49ers agree to settle mobility disability case for $24 million

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The 49ers’ Twitter feed included an unusual message on Thursday.

Information about the Class Action Settlement Involving Access to Levi’s® Stadium for Persons with Mobility Disabilities,” declared the tweet. The link leads to a formal notice of the resolution of a class action alleging that the 49ers and other “discriminated against individuals with mobility disabilities and their companions by denying them full and equal access to Levi’s Stadium due to access barriers at the Stadium, its parking lots, the pedestrian right of way connecting the parking lots to the Stadium, and in the services and amenities offered at the Stadium.”

More specifically, the lawsuit alleges that the defendants “violated state and federal disability access laws by failing to make Levi’s Stadium, the parking lots, pedestrian right of way, and shuttles that serve it, as well as the ticketing and other services Defendants provide to the public, readily accessible to individuals with mobility disabilities and their nondisabled companions.” The plaintiffs contend that “individuals with mobility disabilities (specifically those individuals who use wheelchairs, scooters, or other mobility aids for mobility) and their nondisabled companions have been discriminated against because they have been denied full and equal access to Levi’s Stadium and related facilities, services, amenities, and privileges.”

The 49ers and all other defendants maintain that they have complied with the law, and that no discrimination has occurred. The settlement creates a $24 million fund for damages to those who were impacted by allegedly discriminatory practices. The settlement also “requires that Defendants make various modifications to Levi’s Stadium, its main parking lot, and the pedestrian right of way connecting the parking lots to the Stadium in order to provide persons with mobility disabilities, including those who use wheelchairs, scooters, canes, walkers and other mobility aids, with improved access to the Stadium and its services and amenities.”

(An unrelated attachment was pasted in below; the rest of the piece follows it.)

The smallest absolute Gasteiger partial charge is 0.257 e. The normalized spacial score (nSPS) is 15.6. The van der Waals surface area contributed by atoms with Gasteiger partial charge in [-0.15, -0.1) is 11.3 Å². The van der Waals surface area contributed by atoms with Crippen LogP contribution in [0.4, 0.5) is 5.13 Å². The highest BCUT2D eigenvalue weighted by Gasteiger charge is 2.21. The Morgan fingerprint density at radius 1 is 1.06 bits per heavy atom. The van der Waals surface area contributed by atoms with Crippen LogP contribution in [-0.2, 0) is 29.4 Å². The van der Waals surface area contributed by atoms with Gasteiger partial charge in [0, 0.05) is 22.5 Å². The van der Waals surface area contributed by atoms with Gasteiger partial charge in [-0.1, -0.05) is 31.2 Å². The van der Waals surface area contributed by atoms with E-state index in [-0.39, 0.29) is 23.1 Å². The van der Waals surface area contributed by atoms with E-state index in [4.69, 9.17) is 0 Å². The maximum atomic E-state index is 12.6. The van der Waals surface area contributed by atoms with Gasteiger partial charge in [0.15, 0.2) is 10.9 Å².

Claim forms must be submitted by potential class members by June 28. Alternatively, individuals who wish to take action on their own must opt out by June 28. If potential claimants do nothing, they get nothing and they will lose their right to pursue relief.

The minimum recovery per individual with an approved claim will be $4,000.

Class actions continue to provide a viable mechanism for addressing alleged violations of the law that, standing alone, may not justify pursuing legal relief. The ability to lump many claims together creates a financial incentive for lawyers to fight for a broader public good.

And the incentive is substantial. In this case, the lawyers will receive more than $13.4 million, if the settlement is approved.

13 responses to “49ers agree to settle mobility disability case for $24 million

  1. “In this case, the lawyers will receive more than $13.4 million, if the settlement is approved.”

    The Real reason there was a lawsuit

  2. You got to love California. The minimum settlement is 4K. How much does the lawyers walk away with. No pun intended.

  3. “13.4 million of the potential 24 million is going to the lawyers”… makes all the sense in the world. I’ve been to the stadium in Santa Clara, it’s a concrete monolith with parking sprinkled around high-tech offices and it’s really a worse location then Candlestick Park, so the team is already suffering just being there.
    Should of stayed in the City by the Bay.